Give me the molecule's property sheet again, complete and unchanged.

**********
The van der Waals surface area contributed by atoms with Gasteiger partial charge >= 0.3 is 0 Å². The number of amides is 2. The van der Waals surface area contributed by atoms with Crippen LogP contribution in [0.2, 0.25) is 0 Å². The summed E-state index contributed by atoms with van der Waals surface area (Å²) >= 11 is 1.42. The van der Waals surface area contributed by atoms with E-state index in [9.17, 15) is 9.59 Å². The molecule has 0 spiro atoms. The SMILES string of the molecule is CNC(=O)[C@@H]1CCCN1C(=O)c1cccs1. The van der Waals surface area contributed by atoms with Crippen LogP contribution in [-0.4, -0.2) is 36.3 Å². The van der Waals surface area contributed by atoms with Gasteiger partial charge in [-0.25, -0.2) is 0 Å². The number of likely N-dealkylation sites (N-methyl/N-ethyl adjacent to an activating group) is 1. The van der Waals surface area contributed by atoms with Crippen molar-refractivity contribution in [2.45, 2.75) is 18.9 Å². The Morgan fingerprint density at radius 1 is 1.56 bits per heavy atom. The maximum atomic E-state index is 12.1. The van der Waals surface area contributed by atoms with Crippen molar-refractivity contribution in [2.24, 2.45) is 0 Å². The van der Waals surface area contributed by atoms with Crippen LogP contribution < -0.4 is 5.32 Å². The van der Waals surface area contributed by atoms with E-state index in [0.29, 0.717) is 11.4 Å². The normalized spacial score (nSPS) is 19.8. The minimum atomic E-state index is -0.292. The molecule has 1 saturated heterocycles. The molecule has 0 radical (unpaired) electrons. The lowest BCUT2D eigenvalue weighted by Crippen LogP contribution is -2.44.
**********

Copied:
The van der Waals surface area contributed by atoms with Gasteiger partial charge >= 0.3 is 0 Å². The number of amides is 2. The van der Waals surface area contributed by atoms with Crippen LogP contribution in [0.2, 0.25) is 0 Å². The summed E-state index contributed by atoms with van der Waals surface area (Å²) >= 11 is 1.42. The van der Waals surface area contributed by atoms with E-state index in [9.17, 15) is 9.59 Å². The molecule has 0 spiro atoms. The SMILES string of the molecule is CNC(=O)[C@@H]1CCCN1C(=O)c1cccs1. The van der Waals surface area contributed by atoms with Crippen LogP contribution in [-0.4, -0.2) is 36.3 Å². The van der Waals surface area contributed by atoms with Gasteiger partial charge in [-0.25, -0.2) is 0 Å². The number of likely N-dealkylation sites (N-methyl/N-ethyl adjacent to an activating group) is 1. The van der Waals surface area contributed by atoms with Crippen molar-refractivity contribution in [2.45, 2.75) is 18.9 Å². The Morgan fingerprint density at radius 1 is 1.56 bits per heavy atom. The maximum atomic E-state index is 12.1. The van der Waals surface area contributed by atoms with Crippen molar-refractivity contribution in [2.24, 2.45) is 0 Å². The van der Waals surface area contributed by atoms with Crippen LogP contribution < -0.4 is 5.32 Å². The van der Waals surface area contributed by atoms with E-state index in [0.29, 0.717) is 11.4 Å². The normalized spacial score (nSPS) is 19.8. The minimum atomic E-state index is -0.292. The molecule has 1 saturated heterocycles. The molecule has 0 radical (unpaired) electrons. The lowest BCUT2D eigenvalue weighted by Crippen LogP contribution is -2.44.